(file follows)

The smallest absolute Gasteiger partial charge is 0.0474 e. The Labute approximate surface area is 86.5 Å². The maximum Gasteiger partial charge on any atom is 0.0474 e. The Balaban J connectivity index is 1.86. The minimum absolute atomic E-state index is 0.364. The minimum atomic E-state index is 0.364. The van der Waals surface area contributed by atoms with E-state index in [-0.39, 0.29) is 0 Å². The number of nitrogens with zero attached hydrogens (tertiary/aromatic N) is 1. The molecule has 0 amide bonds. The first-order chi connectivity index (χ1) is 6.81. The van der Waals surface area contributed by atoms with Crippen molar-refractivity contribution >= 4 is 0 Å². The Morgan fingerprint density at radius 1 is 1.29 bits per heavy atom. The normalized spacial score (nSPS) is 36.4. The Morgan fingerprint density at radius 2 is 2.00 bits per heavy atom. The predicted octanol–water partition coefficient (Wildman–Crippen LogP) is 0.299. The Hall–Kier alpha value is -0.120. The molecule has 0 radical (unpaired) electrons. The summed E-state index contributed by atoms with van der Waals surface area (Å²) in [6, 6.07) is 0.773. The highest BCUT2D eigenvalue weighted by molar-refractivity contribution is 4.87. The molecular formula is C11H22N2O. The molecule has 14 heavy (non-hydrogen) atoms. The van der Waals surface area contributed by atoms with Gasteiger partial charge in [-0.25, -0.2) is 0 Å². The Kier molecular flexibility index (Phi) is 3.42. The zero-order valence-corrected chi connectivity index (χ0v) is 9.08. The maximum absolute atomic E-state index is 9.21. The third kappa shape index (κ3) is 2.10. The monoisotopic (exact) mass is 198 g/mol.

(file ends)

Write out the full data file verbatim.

The smallest absolute Gasteiger partial charge is 0.0474 e. The Labute approximate surface area is 86.5 Å². The maximum Gasteiger partial charge on any atom is 0.0474 e. The Balaban J connectivity index is 1.86. The minimum absolute atomic E-state index is 0.364. The minimum atomic E-state index is 0.364. The van der Waals surface area contributed by atoms with E-state index in [-0.39, 0.29) is 0 Å². The number of nitrogens with zero attached hydrogens (tertiary/aromatic N) is 1. The molecule has 0 amide bonds. The first-order chi connectivity index (χ1) is 6.81. The van der Waals surface area contributed by atoms with Crippen molar-refractivity contribution >= 4 is 0 Å². The Morgan fingerprint density at radius 1 is 1.29 bits per heavy atom. The normalized spacial score (nSPS) is 36.4. The Morgan fingerprint density at radius 2 is 2.00 bits per heavy atom. The predicted octanol–water partition coefficient (Wildman–Crippen LogP) is 0.299. The Hall–Kier alpha value is -0.120. The molecule has 0 radical (unpaired) electrons. The summed E-state index contributed by atoms with van der Waals surface area (Å²) in [6, 6.07) is 0.773. The highest BCUT2D eigenvalue weighted by molar-refractivity contribution is 4.87. The molecular formula is C11H22N2O. The molecule has 14 heavy (non-hydrogen) atoms. The van der Waals surface area contributed by atoms with Gasteiger partial charge in [-0.25, -0.2) is 0 Å². The Kier molecular flexibility index (Phi) is 3.42. The zero-order valence-corrected chi connectivity index (χ0v) is 9.08. The maximum absolute atomic E-state index is 9.21. The third kappa shape index (κ3) is 2.10. The monoisotopic (exact) mass is 198 g/mol.